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dc.contributor.advisorAnne Hudson Jones, Ph.D.en_US
dc.creatorJ. Ernest Aguilaren_US
dc.date.accessioned2011-12-20T16:05:05Z
dc.date.available2008-12-09en_US
dc.date.available2011-12-20T16:05:05Z
dc.date.created2008-07-25en_US
dc.date.issued2008-07-07en_US
dc.identifier.otheretd-07252008-154855en_US
dc.identifier.urihttp://hdl.handle.net/2152.3/189
dc.description.abstractFor at least the past three decades, training programs in cultural competency have enjoyed increasing popularity in medical schools and in continuing medical education. Proponents of cultural competency generally hold that when physicians and other health-care professionals are trained in cultural issues, there will be a reduction in race-based disparities in both the access to and the quality of health care. Yet there has been little evidence to support this claim. Further, a conceptual analysis of cultural competency suggests that this type of training may serve only to maintain or further aggravate the current state of affairs faced by cultural and racial minorities. New pedagogical models are needed. These models will need to include an opportunity (and the support) for the unlearning of old patterns of viewing society. Participants will need to reflect on the social factors and structures that are more likely to lead to race-based disparities. These factors include but are not limited to a legacy of interracial hostility and mistrust, the unjust distribution of social power, and a defective understanding of the proper posture to be taken towards the one that is other. Educational theories that promote participatory, transformative, and reflective learning experience must be used to shape new educational efforts. Reforms in medical education can draw more heavily from the theories developed by scholars in literature and medicine. These theorists argue that the development of narrative skills contributes to improved communication across interpersonal differences. Further, many scholars agree that reading well-written works of literature contributes to the skill required for recognizing injustice and engaging in the moral and ethical reflection needed to address it.en_US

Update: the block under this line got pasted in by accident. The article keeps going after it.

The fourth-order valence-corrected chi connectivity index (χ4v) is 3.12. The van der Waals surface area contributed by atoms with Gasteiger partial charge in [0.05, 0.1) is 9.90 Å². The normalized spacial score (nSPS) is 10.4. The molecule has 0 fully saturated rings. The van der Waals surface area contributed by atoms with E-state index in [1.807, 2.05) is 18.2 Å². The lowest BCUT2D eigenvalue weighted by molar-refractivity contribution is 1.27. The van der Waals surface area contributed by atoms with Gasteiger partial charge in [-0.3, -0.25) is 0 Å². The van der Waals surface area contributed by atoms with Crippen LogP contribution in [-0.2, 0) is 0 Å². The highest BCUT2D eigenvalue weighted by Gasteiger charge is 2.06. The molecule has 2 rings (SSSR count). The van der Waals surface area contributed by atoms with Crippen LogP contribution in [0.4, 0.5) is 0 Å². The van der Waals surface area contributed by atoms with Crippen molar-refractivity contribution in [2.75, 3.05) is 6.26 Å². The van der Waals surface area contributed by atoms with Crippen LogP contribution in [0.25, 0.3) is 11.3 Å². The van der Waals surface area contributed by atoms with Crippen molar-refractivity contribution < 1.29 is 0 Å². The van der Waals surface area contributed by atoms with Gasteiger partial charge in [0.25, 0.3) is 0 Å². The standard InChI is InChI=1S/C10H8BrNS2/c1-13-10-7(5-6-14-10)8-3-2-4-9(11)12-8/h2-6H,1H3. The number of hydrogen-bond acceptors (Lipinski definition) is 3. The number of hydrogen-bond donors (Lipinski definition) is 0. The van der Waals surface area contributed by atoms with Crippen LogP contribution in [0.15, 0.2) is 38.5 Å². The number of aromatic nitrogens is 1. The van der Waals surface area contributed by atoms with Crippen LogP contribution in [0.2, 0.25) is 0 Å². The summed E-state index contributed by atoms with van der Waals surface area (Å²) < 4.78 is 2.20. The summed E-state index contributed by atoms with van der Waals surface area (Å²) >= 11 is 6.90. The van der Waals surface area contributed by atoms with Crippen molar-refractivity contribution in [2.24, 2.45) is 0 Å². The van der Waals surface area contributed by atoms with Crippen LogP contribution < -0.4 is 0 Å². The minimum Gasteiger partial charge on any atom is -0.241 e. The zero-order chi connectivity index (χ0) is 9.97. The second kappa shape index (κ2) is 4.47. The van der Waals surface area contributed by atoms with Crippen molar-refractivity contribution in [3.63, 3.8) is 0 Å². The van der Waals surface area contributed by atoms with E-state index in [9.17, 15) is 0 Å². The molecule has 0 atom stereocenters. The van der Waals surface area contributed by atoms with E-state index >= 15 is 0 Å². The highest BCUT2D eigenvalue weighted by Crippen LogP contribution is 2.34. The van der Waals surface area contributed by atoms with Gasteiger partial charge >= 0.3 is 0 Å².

dc.format.mediumelectronicen_US
dc.language.isoengen_US
dc.rightsCopyright © is held by the author. Presentation of this material on the TDL web site by The University of Texas Medical Branch at Galveston was made possible under a limited license grant from the author who has retained all copyrights in the works.en_US
dc.subjectothernessen_US
dc.subjectliterature and medicineen_US
dc.subjecthealth disparitiesen_US
dc.subjectdiscriminationen_US
dc.subjectcultural competencyen_US
dc.subjectcritical thinkingen_US
dc.titleBeyond cultural competency: Using literature to foster socially conscious medicineen_US
dc.type.materialtexten_US
dc.type.genredissertationen_US
thesis.degree.namePhDen_US
thesis.degree.levelDoctoralen_US
thesis.degree.grantorThe University of Texas Medical Branchen_US
thesis.degree.departmentMedical Humanitiesen_US
dc.contributor.committeeMemberSayantani DasGupta, M.D., M.P.H.en_US
dc.contributor.committeeMemberRobert Bulik, Ph.D.en_US
dc.contributor.committeeMemberHoward Brody, M.D., Ph.D.en_US
dc.contributor.committeeMemberHarold Y. Vanderpool, Th.M., Ph.D.en_US


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